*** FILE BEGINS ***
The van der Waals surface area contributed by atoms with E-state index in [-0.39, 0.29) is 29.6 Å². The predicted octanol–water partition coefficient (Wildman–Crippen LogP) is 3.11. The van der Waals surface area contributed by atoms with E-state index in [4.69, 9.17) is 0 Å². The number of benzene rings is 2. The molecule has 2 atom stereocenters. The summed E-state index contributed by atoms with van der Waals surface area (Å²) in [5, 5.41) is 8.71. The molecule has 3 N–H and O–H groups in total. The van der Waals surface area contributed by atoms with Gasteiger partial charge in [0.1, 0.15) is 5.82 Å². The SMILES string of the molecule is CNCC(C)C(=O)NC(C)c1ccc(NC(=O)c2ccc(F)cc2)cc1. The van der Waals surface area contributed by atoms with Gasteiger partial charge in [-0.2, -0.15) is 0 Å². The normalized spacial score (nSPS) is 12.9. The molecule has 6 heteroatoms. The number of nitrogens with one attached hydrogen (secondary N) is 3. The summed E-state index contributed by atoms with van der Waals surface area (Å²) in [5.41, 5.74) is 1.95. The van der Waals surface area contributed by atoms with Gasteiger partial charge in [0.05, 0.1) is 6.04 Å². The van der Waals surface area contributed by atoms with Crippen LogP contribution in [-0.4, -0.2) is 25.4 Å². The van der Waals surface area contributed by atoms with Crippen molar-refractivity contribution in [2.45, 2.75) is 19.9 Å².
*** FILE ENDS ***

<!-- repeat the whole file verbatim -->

The van der Waals surface area contributed by atoms with E-state index in [-0.39, 0.29) is 29.6 Å². The predicted octanol–water partition coefficient (Wildman–Crippen LogP) is 3.11. The van der Waals surface area contributed by atoms with E-state index in [4.69, 9.17) is 0 Å². The number of benzene rings is 2. The molecule has 2 atom stereocenters. The summed E-state index contributed by atoms with van der Waals surface area (Å²) in [5, 5.41) is 8.71. The molecule has 3 N–H and O–H groups in total. The van der Waals surface area contributed by atoms with Gasteiger partial charge in [0.1, 0.15) is 5.82 Å². The SMILES string of the molecule is CNCC(C)C(=O)NC(C)c1ccc(NC(=O)c2ccc(F)cc2)cc1. The van der Waals surface area contributed by atoms with Gasteiger partial charge in [-0.2, -0.15) is 0 Å². The normalized spacial score (nSPS) is 12.9. The molecule has 6 heteroatoms. The number of nitrogens with one attached hydrogen (secondary N) is 3. The summed E-state index contributed by atoms with van der Waals surface area (Å²) in [5.41, 5.74) is 1.95. The van der Waals surface area contributed by atoms with Gasteiger partial charge in [0.05, 0.1) is 6.04 Å². The van der Waals surface area contributed by atoms with Crippen LogP contribution in [-0.4, -0.2) is 25.4 Å². The van der Waals surface area contributed by atoms with Crippen molar-refractivity contribution in [2.45, 2.75) is 19.9 Å².